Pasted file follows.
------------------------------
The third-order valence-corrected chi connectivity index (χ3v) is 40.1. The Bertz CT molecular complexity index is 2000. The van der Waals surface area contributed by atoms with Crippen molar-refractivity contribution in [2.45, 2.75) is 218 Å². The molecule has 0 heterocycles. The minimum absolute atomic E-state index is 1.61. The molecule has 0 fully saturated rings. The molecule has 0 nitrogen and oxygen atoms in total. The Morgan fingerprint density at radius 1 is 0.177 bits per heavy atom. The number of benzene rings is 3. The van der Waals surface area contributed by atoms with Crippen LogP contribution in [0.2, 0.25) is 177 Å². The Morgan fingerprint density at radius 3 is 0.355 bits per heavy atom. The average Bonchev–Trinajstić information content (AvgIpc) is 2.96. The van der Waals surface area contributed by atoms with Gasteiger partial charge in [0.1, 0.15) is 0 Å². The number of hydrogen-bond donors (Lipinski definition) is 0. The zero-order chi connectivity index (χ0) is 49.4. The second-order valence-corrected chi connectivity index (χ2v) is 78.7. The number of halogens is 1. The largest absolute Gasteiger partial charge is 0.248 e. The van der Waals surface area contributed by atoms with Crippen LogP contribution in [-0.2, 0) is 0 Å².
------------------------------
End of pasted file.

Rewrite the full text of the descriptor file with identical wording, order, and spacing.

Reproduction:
The third-order valence-corrected chi connectivity index (χ3v) is 40.1. The Bertz CT molecular complexity index is 2000. The van der Waals surface area contributed by atoms with Crippen molar-refractivity contribution in [2.45, 2.75) is 218 Å². The molecule has 0 heterocycles. The minimum absolute atomic E-state index is 1.61. The molecule has 0 fully saturated rings. The molecule has 0 nitrogen and oxygen atoms in total. The Morgan fingerprint density at radius 1 is 0.177 bits per heavy atom. The number of benzene rings is 3. The van der Waals surface area contributed by atoms with Crippen LogP contribution in [0.2, 0.25) is 177 Å². The Morgan fingerprint density at radius 3 is 0.355 bits per heavy atom. The average Bonchev–Trinajstić information content (AvgIpc) is 2.96. The van der Waals surface area contributed by atoms with Gasteiger partial charge in [0.1, 0.15) is 0 Å². The number of hydrogen-bond donors (Lipinski definition) is 0. The zero-order chi connectivity index (χ0) is 49.4. The second-order valence-corrected chi connectivity index (χ2v) is 78.7. The number of halogens is 1. The largest absolute Gasteiger partial charge is 0.248 e. The van der Waals surface area contributed by atoms with Crippen LogP contribution in [-0.2, 0) is 0 Å².